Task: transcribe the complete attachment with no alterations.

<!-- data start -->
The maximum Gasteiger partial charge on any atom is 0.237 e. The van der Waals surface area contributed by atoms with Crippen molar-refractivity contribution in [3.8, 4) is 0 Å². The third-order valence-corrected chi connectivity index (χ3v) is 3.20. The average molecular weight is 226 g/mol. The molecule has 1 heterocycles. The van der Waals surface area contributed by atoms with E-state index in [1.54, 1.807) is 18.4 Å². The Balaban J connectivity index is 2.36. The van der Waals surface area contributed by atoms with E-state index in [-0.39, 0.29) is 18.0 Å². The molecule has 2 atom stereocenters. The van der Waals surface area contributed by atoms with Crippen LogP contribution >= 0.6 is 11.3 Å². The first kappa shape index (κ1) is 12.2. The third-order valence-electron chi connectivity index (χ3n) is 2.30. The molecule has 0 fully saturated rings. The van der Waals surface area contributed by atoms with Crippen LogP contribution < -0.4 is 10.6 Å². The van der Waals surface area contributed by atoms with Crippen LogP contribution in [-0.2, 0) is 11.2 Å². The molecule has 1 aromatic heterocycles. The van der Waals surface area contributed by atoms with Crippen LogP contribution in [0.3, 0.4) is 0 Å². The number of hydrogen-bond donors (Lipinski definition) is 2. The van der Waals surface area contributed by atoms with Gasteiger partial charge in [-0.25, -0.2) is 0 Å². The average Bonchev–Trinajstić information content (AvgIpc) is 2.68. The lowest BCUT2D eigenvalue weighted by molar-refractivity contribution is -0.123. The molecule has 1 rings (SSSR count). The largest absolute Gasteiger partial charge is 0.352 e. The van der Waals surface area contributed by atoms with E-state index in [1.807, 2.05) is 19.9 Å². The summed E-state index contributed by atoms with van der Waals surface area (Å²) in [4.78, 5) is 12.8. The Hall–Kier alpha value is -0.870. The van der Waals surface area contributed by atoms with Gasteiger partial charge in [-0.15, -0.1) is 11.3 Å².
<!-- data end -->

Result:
The maximum Gasteiger partial charge on any atom is 0.237 e. The van der Waals surface area contributed by atoms with Crippen molar-refractivity contribution in [3.8, 4) is 0 Å². The third-order valence-corrected chi connectivity index (χ3v) is 3.20. The average molecular weight is 226 g/mol. The molecule has 1 heterocycles. The van der Waals surface area contributed by atoms with E-state index in [1.54, 1.807) is 18.4 Å². The Balaban J connectivity index is 2.36. The van der Waals surface area contributed by atoms with E-state index in [-0.39, 0.29) is 18.0 Å². The molecule has 2 atom stereocenters. The van der Waals surface area contributed by atoms with Crippen LogP contribution >= 0.6 is 11.3 Å². The first kappa shape index (κ1) is 12.2. The third-order valence-electron chi connectivity index (χ3n) is 2.30. The molecule has 0 fully saturated rings. The van der Waals surface area contributed by atoms with Crippen LogP contribution < -0.4 is 10.6 Å². The van der Waals surface area contributed by atoms with Crippen LogP contribution in [-0.2, 0) is 11.2 Å². The molecule has 1 aromatic heterocycles. The van der Waals surface area contributed by atoms with Crippen LogP contribution in [0.3, 0.4) is 0 Å². The number of hydrogen-bond donors (Lipinski definition) is 2. The van der Waals surface area contributed by atoms with Gasteiger partial charge in [-0.25, -0.2) is 0 Å². The average Bonchev–Trinajstić information content (AvgIpc) is 2.68. The lowest BCUT2D eigenvalue weighted by molar-refractivity contribution is -0.123. The molecule has 1 rings (SSSR count). The largest absolute Gasteiger partial charge is 0.352 e. The van der Waals surface area contributed by atoms with E-state index in [1.807, 2.05) is 19.9 Å². The summed E-state index contributed by atoms with van der Waals surface area (Å²) in [4.78, 5) is 12.8. The Hall–Kier alpha value is -0.870. The van der Waals surface area contributed by atoms with Gasteiger partial charge in [-0.15, -0.1) is 11.3 Å².